Fraud, Rumors and Scams
RESOURCES FOR FACT CHECKING COVID-19 RELATED FRAUD, RUMORS AND SCAMS
Rumors are common during emergency and crisis situations. Remember the following:
- Find trusted sources of information
- Share information from trusted sources
- Discourage others from sharing information from unverified sources
To find trusted sources, look for information from official public health and safety authorities. You can find many official sources at coronavirus.gov. Check your state and local government or emergency management websites and social media accounts for trusted information specific to your area.
On social media, be sure to check for a blue verified badge next to the account name. This tells you it’s an official account.
Visit the FEMA website to help you check the facts on COVID-19 related rumors.
Here are some additional scam alerts: COVID Scam Alert pdf
Avoiding Medicare Fraud
The U.S. Department of Health and Human Services Office of Inspector General is alerting the public about fraud schemes related to the novel coronavirus. View the video below and visit the Inspector General’s website for more information.
Identifying and Reporting Fraud and Scams
The Texas Attorney General’s Office website has important tips about current scams and how to report scams and fraud. Their website gives the following warning signs:
- They contacted you
When you contact a business, you know who’s on the other end of the line. But when someone contacts you first, you can’t be certain they’re telling the truth. You don’t know if they are whom they say they are. And remember, email addresses and caller ID information can be faked.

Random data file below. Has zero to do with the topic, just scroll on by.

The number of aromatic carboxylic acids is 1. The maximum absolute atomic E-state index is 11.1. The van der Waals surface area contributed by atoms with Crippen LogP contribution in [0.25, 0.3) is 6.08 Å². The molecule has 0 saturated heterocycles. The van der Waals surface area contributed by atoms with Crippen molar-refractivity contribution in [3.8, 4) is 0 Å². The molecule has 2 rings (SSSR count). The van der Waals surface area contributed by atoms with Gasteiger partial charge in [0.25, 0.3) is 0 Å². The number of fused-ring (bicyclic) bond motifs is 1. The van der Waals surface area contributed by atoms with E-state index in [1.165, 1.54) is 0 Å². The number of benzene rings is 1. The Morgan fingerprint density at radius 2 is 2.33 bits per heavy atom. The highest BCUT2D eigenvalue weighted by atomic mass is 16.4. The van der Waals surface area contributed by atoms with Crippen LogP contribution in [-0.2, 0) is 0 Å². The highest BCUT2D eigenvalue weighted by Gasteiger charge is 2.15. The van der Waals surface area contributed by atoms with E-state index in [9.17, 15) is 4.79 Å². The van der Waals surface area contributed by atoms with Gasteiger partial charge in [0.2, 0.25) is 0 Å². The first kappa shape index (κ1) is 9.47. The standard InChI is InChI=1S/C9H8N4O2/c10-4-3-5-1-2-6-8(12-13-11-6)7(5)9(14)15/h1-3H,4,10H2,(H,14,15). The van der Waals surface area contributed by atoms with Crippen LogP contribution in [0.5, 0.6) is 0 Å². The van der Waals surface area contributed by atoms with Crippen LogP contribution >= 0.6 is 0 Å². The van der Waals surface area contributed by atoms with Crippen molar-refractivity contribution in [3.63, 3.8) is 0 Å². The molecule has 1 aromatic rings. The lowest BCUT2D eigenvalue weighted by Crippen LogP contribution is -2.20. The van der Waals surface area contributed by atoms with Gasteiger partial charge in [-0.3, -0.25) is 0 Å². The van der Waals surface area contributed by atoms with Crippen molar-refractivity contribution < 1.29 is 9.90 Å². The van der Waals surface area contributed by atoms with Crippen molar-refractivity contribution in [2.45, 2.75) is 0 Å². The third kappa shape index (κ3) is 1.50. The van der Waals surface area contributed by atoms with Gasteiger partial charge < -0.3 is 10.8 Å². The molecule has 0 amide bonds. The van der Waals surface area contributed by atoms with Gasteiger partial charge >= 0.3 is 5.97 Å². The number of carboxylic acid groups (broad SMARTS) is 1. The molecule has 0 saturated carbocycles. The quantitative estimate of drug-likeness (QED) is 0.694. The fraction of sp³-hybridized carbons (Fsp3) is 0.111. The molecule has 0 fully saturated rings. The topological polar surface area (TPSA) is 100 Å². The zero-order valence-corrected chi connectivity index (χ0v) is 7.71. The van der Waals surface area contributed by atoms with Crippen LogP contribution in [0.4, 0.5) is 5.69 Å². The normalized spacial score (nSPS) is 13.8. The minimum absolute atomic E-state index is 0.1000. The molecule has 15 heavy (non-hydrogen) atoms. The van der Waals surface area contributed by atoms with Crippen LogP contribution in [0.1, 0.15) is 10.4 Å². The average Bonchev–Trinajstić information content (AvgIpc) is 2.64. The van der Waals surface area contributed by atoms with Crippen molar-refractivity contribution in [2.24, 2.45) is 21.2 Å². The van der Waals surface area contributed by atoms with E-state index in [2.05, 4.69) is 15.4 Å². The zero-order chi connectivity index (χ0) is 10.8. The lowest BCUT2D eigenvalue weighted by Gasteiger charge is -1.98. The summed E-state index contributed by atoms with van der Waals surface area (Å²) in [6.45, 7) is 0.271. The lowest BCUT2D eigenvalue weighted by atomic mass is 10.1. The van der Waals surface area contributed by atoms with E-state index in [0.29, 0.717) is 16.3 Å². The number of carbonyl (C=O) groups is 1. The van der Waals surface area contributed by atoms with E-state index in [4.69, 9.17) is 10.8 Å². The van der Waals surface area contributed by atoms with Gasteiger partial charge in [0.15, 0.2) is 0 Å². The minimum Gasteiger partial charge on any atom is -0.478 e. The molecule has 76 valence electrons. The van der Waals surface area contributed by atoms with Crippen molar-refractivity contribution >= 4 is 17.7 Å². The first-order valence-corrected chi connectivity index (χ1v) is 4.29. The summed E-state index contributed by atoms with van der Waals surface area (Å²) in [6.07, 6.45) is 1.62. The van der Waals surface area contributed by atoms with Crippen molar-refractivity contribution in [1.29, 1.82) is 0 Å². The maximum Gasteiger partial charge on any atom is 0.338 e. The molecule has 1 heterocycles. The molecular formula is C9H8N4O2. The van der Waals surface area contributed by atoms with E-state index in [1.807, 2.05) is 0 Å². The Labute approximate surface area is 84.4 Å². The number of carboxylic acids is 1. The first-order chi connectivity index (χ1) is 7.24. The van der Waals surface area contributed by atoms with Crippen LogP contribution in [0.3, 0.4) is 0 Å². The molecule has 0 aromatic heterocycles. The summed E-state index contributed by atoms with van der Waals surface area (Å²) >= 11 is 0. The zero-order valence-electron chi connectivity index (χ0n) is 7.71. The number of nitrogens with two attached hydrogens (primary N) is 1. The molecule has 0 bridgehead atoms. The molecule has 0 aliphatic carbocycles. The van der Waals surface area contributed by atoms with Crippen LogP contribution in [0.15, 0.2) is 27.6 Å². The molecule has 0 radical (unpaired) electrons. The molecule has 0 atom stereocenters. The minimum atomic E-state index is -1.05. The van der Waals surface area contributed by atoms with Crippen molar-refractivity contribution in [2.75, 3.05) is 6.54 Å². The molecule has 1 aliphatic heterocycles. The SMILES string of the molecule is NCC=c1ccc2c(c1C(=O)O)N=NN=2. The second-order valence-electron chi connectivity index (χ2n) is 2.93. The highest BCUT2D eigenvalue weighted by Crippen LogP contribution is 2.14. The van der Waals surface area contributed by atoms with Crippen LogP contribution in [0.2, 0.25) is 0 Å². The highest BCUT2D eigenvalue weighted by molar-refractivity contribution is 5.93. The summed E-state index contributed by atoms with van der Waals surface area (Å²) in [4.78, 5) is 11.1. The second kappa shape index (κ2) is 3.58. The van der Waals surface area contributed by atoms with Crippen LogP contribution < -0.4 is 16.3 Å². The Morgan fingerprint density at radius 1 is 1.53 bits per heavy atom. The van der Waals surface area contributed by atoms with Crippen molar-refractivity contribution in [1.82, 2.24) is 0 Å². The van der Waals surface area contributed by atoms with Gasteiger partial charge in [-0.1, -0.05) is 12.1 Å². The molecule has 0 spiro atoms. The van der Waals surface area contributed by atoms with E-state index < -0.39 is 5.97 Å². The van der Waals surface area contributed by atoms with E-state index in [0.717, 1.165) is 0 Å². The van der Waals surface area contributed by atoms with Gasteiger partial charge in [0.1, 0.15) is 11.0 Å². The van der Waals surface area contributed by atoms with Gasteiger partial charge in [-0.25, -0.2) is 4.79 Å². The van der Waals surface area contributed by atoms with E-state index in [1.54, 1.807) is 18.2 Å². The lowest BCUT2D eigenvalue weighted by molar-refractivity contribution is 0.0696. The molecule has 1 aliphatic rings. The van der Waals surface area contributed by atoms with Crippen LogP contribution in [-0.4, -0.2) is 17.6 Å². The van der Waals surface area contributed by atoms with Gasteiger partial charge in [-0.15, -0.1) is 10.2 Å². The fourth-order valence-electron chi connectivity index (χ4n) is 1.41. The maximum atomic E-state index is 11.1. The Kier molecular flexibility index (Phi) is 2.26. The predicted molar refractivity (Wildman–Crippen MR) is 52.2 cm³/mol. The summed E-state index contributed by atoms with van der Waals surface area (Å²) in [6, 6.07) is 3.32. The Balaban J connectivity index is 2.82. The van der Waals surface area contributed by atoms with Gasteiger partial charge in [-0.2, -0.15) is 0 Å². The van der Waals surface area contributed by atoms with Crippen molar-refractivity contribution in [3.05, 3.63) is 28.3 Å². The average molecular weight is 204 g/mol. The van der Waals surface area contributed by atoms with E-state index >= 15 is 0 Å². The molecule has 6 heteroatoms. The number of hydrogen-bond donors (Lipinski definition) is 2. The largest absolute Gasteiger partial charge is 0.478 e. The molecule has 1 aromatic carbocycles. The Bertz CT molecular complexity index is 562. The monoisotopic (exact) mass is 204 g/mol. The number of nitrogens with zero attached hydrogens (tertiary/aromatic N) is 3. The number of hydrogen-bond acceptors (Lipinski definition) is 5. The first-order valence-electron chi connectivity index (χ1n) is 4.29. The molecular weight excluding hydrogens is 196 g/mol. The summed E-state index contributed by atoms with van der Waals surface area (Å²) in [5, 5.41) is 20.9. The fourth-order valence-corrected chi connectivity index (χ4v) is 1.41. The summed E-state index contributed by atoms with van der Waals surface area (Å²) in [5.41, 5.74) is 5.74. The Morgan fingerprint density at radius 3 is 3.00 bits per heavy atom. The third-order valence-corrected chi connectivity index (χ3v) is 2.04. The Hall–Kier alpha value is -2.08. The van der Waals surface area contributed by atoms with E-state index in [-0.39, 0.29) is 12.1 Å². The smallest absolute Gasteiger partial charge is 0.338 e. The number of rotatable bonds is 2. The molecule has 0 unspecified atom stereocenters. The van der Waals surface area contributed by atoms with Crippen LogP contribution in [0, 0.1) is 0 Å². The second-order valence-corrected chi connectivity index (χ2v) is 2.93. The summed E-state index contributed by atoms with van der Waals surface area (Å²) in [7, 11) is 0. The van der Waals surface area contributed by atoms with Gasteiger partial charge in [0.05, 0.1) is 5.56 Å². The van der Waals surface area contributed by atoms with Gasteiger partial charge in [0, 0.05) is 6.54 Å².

- They dangle bait—usually money
Let’s face it: People simply don’t give away large sums of money easily. If someone dangles bait in front of you—a big prize, a shopping spree, an easy loan — for nothing, they’re probably lying.
- They want your personal information
Anytime anyone asks for your personal information — bank accounts, social security number, etc. — you should be on alert. Don’t give it away quickly or easily, especially to someone you don’t know. You may become a victim of identity theft.
- You have to pay them first
If someone offers you a prize, debt relief, or employment — but first you have to pay an upfront fee to get it —you’re probably being scammed.
- You have to wire money or send gift cards
If you’re about to wire money or send gift cards to someone in order to receive a prize, or pay off a debt collector that contacts you ... STOP! This may be a scammer trying to take your money.
Don’t Scam the Scammer - Trying to scam your scammer — to get "revenge" — is a terrible idea. Don’t do it. You won’t fool them, and you may end up getting scammed after all.
U.S. Attorney General William P. Barr is urging the public to report suspected fraud schemes related to COVID-19 by calling the National Center for Disaster Fraud (NCDF) hotline (1-866-720-5721) or by e-mailing the NCDF at email@example.com.
The NCDF can receive and enter complaints into a centralized system that can be accessed by all U.S. Attorneys, as well as Justice Department litigating and law enforcement components to identify, investigate and prosecute fraud schemes. The NCDF coordinates complaints with 16 additional federal law enforcement agencies, as well as state Attorneys General and local authorities.
Facts on Drugs, Tests and Medical Devices:
Food and Drug Administration has a daily update on COVID-19 related products and media releases: “Coronavirus (COVID-19) Update: Daily Roundup” See FDA’s latest facts on Drugs, Tests, Medical Devices.